There is a growing trend for people to come into politics more or less straight from university. They are undoubtedly clever but this does not compensate for a deficiency of experience in other walks of life that might inform their political judgements. Tony Wright argues that as the recruitment agency for politicians – the political party – loses its popular base, finding ways to make the selectorate more diverse becomes more urgent.
There is no shortage of reasons why, beyond particular events like the fiddling of expenses, people might take a dim view of politicians. Politicians today are perceived as inhabiting a political bubble of their own making. It is now a generation ago that Anthony King produced his pioneering analysis of the rise of the ‘career politician’ in Britain, with its treatment of politicians as an occupational category. He charted the way in which, by the 1980s, the non-career politician had virtually disappeared from the top of British politics, a trend which has consolidated itself since. This might be inevitable, but one of its consequences was that we are increasingly being governed by people with a diminished experience of the world beyond politics.
A little caution is needed before we dismiss politicians as completely detached from reality. Firstly, the constituency system ensures that politicians have to encounter the people they represent on a regular basis (unlike in those systems where regional party lists enable politicians to float above their electorates). Secondly, there is now an obsessional concern with knowing what the electorate is thinking and feeling about everything at all times. Thirdly, it is difficult to see parliaments of the past (almost entirely composed of men) as somehow more representative than parliaments of today.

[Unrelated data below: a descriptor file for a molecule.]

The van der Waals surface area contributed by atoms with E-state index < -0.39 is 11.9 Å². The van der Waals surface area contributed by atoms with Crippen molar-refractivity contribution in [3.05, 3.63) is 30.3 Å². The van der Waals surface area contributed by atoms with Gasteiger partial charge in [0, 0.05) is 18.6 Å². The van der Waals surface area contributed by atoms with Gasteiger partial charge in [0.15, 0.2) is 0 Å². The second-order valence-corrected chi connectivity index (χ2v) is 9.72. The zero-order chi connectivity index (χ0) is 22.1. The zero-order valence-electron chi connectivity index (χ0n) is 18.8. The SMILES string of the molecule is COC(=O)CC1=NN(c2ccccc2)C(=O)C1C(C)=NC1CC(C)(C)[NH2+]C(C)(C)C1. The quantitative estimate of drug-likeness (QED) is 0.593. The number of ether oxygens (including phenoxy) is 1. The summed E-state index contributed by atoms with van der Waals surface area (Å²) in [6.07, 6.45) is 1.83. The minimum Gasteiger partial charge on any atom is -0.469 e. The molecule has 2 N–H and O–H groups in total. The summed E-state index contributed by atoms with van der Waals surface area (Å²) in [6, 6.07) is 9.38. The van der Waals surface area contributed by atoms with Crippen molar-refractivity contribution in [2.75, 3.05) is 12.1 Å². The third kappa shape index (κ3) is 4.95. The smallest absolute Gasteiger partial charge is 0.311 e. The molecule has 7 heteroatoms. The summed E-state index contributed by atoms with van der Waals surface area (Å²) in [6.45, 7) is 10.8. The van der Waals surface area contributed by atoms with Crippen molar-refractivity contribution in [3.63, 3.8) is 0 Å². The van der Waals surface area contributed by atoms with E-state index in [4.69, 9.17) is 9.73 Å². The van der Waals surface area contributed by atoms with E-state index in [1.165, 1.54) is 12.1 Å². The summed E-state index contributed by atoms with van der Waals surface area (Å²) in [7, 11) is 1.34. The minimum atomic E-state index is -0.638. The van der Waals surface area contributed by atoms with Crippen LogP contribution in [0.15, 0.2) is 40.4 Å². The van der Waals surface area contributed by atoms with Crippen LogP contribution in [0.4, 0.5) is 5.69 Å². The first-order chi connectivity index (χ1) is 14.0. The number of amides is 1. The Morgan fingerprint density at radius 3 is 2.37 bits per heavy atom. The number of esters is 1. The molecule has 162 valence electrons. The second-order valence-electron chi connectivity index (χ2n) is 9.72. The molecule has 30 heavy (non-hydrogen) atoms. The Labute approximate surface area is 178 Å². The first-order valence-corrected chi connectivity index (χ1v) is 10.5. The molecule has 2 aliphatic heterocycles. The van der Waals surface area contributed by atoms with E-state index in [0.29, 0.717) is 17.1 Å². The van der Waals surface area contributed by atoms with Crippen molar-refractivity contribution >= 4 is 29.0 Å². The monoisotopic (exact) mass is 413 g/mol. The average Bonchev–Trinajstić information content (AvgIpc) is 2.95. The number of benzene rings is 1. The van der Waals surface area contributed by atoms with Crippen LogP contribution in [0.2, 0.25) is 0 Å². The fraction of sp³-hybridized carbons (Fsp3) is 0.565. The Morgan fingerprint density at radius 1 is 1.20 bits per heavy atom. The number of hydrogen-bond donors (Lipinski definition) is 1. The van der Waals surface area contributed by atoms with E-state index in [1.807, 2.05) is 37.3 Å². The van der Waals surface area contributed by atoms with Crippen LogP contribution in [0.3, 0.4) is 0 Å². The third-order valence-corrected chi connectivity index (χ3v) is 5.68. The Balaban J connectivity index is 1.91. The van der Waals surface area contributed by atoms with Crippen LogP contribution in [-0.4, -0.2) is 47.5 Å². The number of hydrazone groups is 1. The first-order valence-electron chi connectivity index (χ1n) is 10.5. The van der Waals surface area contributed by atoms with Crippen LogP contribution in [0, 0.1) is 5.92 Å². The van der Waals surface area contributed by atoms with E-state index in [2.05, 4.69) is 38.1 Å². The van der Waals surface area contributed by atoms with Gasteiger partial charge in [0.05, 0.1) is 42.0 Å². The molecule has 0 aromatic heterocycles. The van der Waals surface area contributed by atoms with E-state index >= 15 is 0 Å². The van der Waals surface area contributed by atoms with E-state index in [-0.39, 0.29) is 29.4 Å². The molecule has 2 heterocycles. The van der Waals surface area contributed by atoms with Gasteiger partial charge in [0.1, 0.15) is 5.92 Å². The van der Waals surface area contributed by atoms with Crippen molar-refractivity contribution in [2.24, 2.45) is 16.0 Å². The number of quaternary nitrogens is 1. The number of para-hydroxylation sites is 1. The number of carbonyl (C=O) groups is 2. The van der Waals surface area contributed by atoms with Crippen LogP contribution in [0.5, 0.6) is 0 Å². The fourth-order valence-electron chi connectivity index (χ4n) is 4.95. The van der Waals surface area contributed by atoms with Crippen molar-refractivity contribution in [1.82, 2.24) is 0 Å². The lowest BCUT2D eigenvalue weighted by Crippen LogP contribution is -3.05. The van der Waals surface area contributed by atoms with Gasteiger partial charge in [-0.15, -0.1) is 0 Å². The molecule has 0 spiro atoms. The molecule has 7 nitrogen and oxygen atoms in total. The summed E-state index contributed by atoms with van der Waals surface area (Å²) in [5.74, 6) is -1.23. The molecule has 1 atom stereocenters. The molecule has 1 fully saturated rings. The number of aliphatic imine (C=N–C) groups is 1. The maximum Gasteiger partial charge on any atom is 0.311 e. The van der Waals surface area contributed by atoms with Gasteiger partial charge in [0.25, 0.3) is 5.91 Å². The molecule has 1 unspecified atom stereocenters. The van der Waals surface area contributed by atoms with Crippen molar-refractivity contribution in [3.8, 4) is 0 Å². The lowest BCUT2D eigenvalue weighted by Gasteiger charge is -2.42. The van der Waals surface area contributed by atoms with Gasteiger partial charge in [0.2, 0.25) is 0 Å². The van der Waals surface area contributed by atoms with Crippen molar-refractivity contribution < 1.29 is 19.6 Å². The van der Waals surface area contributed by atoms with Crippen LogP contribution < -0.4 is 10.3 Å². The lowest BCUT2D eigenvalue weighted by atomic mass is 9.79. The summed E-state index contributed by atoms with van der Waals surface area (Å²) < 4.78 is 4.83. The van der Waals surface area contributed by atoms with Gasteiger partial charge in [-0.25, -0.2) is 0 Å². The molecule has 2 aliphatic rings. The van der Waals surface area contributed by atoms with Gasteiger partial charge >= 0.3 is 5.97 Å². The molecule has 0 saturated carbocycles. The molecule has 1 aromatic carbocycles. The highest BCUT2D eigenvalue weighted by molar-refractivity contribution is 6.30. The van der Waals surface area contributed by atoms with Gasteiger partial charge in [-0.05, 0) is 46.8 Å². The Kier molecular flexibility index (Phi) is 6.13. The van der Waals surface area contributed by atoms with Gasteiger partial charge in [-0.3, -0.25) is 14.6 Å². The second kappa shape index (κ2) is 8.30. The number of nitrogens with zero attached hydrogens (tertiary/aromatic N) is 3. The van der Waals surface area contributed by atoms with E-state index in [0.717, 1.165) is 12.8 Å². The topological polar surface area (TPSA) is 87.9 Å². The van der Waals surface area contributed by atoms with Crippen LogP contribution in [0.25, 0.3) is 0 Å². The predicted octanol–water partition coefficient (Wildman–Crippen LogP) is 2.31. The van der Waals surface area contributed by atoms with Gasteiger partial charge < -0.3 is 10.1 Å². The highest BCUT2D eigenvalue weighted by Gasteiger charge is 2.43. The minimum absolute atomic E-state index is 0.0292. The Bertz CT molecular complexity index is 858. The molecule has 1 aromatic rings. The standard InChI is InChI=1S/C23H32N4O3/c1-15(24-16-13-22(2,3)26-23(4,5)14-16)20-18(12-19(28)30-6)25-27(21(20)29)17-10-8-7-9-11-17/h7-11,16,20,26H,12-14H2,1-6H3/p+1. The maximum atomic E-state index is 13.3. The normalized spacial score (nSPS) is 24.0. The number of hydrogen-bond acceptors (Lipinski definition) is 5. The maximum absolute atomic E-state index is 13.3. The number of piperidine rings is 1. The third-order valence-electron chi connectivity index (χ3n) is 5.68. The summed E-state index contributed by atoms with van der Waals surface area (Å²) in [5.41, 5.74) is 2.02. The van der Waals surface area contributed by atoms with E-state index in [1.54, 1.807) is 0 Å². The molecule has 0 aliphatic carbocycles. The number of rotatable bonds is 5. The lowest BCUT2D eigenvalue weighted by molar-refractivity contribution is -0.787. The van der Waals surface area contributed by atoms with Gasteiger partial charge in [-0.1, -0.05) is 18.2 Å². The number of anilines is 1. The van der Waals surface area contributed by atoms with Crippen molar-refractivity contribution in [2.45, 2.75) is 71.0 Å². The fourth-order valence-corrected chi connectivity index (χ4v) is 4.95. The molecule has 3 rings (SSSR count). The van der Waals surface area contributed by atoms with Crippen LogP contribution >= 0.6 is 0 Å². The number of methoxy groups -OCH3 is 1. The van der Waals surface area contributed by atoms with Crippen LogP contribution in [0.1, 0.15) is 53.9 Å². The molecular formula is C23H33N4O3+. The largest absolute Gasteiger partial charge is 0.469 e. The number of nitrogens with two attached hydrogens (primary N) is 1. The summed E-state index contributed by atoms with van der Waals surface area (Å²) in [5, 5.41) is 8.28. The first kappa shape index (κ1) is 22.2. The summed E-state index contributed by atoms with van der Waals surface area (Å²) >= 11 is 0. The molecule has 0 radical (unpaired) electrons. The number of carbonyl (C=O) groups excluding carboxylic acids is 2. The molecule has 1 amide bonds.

When all this is properly said, though, there is a charge that does carry more weight. It has been nicely expressed by Lord Turnbull, a former cabinet secretary:
There is a growing trend for people to come into politics more or less straight from university. They lick envelopes in Central Office, become a Special Adviser, and on and on it goes, and by the time they are in their mid-thirties they are Cabinet ministers, barely touching the sides of real life.
The fact that all three main party leaders currently fit this sort of stereotype gives it a particular force. In fact the picture is rather more complicated (and requires more detailed evidence than we currently have), but there is enough truth in it to feed a developing public sense that politicians increasingly inhabit a closed political world of their own and lack experience and understanding of other worlds and lives. As I heard someone express this recently: ‘if they have never had to worry about paying the gas bill how can they represent people like me?’ This can easily become the perception that it is only the game of politics itself that they are interested in, and the rewards that go with it, rather than any wider purpose.
King also warned of another consequence:
It is hard to escape the conclusion that the demise of the non-career politician has led to a certain loss of experience, moderation, detachment, balance, ballast even, in the British political system.
If this kind of analysis of politicians as an occupational category was an interesting academic exercise a generation ago, it has now become a matter of pressing political interest. We increasingly want to know who politicians are and where they have come from (and how we can exercise some control over what they do).